I am informed that The Honorable Mr Justice Sir Alistair Hubert Norris, Vice-Chancellor of the County Palatine of Lancaster and Justice of Her Majesty’s High Court (Chancery Division), has by virtue of his great knowledge of the law and the power vested in him by the government of Her Majesty Queen Elizabeth II, Queen of the United Kingdom, Sovereign of the Commonwealth Realms, Head of the Privy Council, Lord of Man, Duke of Normandy, Duke of Lancaster, Kotuku of New Zealand and Mama Belong Big Family of Papua New Guinea, has resolved a dispute over control of a driveway.
“Rather to my surprise,” the BBC quoted Mr Justice Norris (Etc.) as saying, “I find myself trying a case about a pair of gates in Formby.”
Formby, outside Liverpool, is described by Wikipedia as “affluent with high owner-occupation and car ownership [rates].” Martin and Rosemary Bradley, who are both doctors, have since 2006 been locked in a dispute with Peter and Marianne Heslin (occupations unknown), who moved next door that fateful year. The dispute has to do with the gates to the shared driveway. It’s not about use of the driveway, but whether the gates shall be left open or closed.
According to one report, the Bradleys want to “keep the gate shut at all times to better secure their home.” (I assume they’re worried about a possible attack by zombies, because I’m not sure who else those gates would keep out.) The Heslins, though, want to leave the gates open because they are sick of having to get out and open them everytime they want to drive in or out. (Maybe they should be worried about the zombies, too, though, because they’re clearly too lazy to put up much of a fight.) In 2012 the Heslins padlocked them open, and the legal fight began.
Saying he had visited the site personally to pace out measurements, Mr Justice Norris ruled that the Bradleys own the gates and the posts on which they are mounted, and so they have the right to operate them. But they do not, he continued, have the right to close them at will and thus bar free access to the shared driveway. He refused to “write a rule book” for the parties beyond that, urging them to work it out themselves. He suggested that 11 pm to 7:30 am would be reasonable gate-closure hours, however.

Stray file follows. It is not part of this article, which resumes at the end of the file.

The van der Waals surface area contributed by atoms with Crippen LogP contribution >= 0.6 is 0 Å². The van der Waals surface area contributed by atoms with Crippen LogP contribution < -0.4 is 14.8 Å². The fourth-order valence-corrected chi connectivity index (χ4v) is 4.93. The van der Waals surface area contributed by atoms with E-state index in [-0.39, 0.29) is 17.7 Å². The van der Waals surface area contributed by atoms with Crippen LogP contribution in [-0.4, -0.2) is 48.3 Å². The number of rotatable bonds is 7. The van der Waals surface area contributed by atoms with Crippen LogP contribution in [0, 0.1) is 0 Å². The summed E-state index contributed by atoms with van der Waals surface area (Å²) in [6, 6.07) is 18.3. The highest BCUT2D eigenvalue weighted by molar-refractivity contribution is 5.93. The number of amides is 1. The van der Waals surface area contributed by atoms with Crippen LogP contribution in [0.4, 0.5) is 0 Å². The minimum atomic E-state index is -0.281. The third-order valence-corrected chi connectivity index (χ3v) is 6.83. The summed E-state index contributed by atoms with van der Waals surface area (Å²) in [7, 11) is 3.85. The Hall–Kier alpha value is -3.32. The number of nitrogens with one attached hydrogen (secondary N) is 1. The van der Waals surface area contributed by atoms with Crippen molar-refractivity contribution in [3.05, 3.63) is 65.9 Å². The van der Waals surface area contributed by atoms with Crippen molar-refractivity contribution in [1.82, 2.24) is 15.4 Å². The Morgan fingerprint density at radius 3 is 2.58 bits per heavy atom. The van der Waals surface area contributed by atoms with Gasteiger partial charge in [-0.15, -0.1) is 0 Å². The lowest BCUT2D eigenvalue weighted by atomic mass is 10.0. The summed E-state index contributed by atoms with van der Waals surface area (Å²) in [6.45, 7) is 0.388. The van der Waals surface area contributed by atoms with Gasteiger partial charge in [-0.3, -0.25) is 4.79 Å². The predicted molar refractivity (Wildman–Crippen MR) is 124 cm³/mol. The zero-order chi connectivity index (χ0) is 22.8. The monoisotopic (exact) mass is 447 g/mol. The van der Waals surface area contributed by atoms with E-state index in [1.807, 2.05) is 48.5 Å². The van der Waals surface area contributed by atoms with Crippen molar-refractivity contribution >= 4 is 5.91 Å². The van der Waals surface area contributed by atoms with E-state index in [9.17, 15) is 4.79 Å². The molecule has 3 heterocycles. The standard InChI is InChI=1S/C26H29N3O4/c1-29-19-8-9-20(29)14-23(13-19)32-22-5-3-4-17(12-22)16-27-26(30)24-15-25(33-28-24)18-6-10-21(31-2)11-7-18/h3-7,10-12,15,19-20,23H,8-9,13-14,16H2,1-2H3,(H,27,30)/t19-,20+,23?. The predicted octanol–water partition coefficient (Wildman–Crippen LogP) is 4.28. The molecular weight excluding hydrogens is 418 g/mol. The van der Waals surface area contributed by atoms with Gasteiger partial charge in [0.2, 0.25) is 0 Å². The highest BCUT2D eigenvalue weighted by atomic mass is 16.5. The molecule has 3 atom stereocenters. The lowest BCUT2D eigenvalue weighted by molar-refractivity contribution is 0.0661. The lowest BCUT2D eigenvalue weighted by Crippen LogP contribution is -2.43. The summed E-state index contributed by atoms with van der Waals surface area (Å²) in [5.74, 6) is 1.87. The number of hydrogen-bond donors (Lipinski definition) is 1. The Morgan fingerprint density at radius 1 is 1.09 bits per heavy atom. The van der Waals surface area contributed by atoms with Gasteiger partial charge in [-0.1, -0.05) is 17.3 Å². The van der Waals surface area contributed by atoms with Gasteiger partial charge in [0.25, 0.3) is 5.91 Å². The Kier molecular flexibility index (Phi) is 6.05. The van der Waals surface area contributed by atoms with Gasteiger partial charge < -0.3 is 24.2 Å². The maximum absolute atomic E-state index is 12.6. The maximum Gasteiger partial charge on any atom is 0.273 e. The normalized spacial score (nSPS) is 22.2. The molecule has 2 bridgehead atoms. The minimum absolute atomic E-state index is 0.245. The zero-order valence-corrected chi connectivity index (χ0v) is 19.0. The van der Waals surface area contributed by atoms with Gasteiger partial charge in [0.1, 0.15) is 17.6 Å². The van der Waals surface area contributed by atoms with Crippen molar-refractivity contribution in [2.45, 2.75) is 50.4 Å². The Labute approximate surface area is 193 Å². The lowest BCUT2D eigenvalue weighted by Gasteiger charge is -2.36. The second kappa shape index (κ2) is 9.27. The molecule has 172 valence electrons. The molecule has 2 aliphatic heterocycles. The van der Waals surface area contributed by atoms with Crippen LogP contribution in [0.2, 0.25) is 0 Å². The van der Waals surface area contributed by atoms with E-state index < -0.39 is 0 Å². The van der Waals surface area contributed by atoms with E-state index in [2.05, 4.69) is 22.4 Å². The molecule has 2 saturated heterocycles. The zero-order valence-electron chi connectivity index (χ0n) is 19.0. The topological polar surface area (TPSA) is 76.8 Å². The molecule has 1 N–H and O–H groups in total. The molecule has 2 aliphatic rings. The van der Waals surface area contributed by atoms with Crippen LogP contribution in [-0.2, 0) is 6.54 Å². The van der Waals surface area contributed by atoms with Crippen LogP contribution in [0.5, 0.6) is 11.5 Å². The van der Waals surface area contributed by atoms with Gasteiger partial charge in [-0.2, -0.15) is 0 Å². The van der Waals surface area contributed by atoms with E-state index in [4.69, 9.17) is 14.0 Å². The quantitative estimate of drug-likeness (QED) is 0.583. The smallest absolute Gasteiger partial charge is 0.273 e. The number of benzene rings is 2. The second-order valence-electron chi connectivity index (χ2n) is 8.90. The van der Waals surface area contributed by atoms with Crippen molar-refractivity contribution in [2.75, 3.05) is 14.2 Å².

One could reasonably disagree with that ruling, I think, because it appears that the Bradleys were not locking the gates shut (again raising the question of who these gates were supposed to keep out, if not a zombie horde). Does an easement that allows you to use a driveway include the right to keep it unlocked-gate-free? I don’t know, and I’m not looking it up. But I do know it was kind of dumb to take this to the High Court. Hence Mr Justice Norris’s surprise.
“Surprise on at least two counts,” he wrote. “First, that anyone should pursue a neighbour dispute to trial, where even the victor is not a winner, given the blight [it] casts over the future of neighbourly relations. Second, that the case should have been pursued in the High Court over three days.” Was there another way? Yes there was.
“Sensible neighbours would have sat round a table and worked out either a regime for closing the gates at agreed hours or the installation of remotely operated electric gates, which might have cost £5,000 [US $8,000],” the judge suggested. Rather than (at worst) splitting that cost and remaining friends, the parties have likely incurred six-figure legal bills.
Don’t get me wrong, we’ll take your money. But if possible please hire us for more interesting disputes.